Performing one of her patented “bunny rabbit starts,” Howard County’s master runner of the year Robyn Humphrey charged up the first hill and seemed intent on winning the women’s race. But 19-year-old Courtney Waldhauser had other ideas and “picked her off at the top” of the hill. Waldhauser just continued a relentless pace along Old Columbia, and Humphrey never had a chance. “There was always one more downhill [after the uphill],” Courtney said. Part of the Charm City Racing team coached by Murray Davis, Ms. Waldhauser easily won the women’s competition in 40:31, while Humphrey checked in 1:30 behind.

The women’s race saw the birth of a new running star in 10-year-old Avery Cunningham. Not at all intimidated by some of the fast women, the young Cunningham sped along ahead of most of them and was actually in third place among the women about half way through the race. She wound up fifth among the females, first in the 14-and-unders, with a spectacular time of 43:17. “It was my first 10k,” she said. Avery has started running for the Annapolis Running Shop and sported a singlet with “Kick my ARS.” Not many did, however.

The top two master runners, Doug Mock and Robyn Humphrey, each placed second in their respective gender groups and won overall awards. The master awards then went to Peter Keating and Janelle McIntyre. Fourth overall, Mr. Keating was very deferential to Mock’s performance, although Pete was in the mix for a mile or so. “I got a good view of his back,” Keating said. One of triathlete Janelle McIntyre’s goals was to beat Jim Carbary, and, with a 43:57, she nearly chased down the old grandmaster this time. Janelle finished eighth overall among the women.

Over 1500 runners registered for this year’s annual event. They enjoyed a pleasant spring morning without rain or wind. After finishing, runners and volunteers appreciated the fabulous outdoor brunch served by Clyde’s of Columbia. Post-race fare included oranges, bananas, California strawberries, HUGE croissants, fruit salad with yogut, bagels and granola bars, hearty pasta salad, and a particularly succulent white bean chicken chili. Runners washed down the food with Heinekin and Amstel Light, Coca Cola products, or bottled water. Hundreds of them enjoyed the picnic on the grass overlooking Lake Kittimuqundi.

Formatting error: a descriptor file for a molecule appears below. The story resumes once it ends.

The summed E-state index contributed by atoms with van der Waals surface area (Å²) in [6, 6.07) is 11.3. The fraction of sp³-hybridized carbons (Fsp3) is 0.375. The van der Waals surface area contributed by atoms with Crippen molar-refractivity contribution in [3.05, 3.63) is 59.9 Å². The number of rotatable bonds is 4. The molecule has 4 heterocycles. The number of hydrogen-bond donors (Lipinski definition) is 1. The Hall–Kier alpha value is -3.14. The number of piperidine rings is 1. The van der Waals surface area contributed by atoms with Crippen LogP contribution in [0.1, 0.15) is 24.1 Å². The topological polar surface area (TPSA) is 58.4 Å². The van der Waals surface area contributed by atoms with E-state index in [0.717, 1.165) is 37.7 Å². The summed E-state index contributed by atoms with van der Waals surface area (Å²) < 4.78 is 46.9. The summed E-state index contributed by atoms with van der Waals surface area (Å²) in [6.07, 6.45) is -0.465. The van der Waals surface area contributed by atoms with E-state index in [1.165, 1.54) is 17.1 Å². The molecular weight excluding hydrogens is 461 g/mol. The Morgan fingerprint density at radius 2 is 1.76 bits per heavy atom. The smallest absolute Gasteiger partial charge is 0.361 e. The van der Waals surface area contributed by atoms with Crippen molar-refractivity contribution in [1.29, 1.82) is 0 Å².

Clyde’s has sponsored the 10k race for 31 years in a row, and not many race sponsors have stuck so steadfast to a race as Clyde’s. With the assistance of Clyde’s coordinator Brent Lomax, Sous Chef Sean Riley and Executive Chef Jason McIntosh personally directed the refreshments.

Clyde’s 10k represents the major road race of the year for the Howard County Striders. Dennis Albright assumed the race director’s role this year, replacing Charlie Brown, who served in an advisory capacity. The Striders wish to thank not only Clyde’s of Columbia, but also the Howard County Police, who directed traffic and ensured the safety of the runners.

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Clyde’s 10K

Overall Results

Results – Women

Results – Men

Awards

When Mike Colaiacovo bolted away at the start of the 30th Annual Clyde’s 10k race, Tom Williams and Steve Moxey remained calm and focused on staying within striking distance of the leader. Their patience paid off. Around the three-mile mark, when the course turned up the infamously long hill on Route 108, they overhauled a slowing Colaiacovo. “I worked it on the hills,” Tom said. In fact, Williams opened up a 30-40 meter gap on Moxey, at which point “I thought I had a shot at winning.” He did, too, cruising the final two miles in 10:30 and winning the race in 33:24. The humid, soggy morning didn’t seem to bother him, but the challenging hills did. “It wasn’t the conditions,” he said, “it’s the course!” [Mr. Colaiacovo may not be blamed for losing his focus during the competition. he just became a new father!]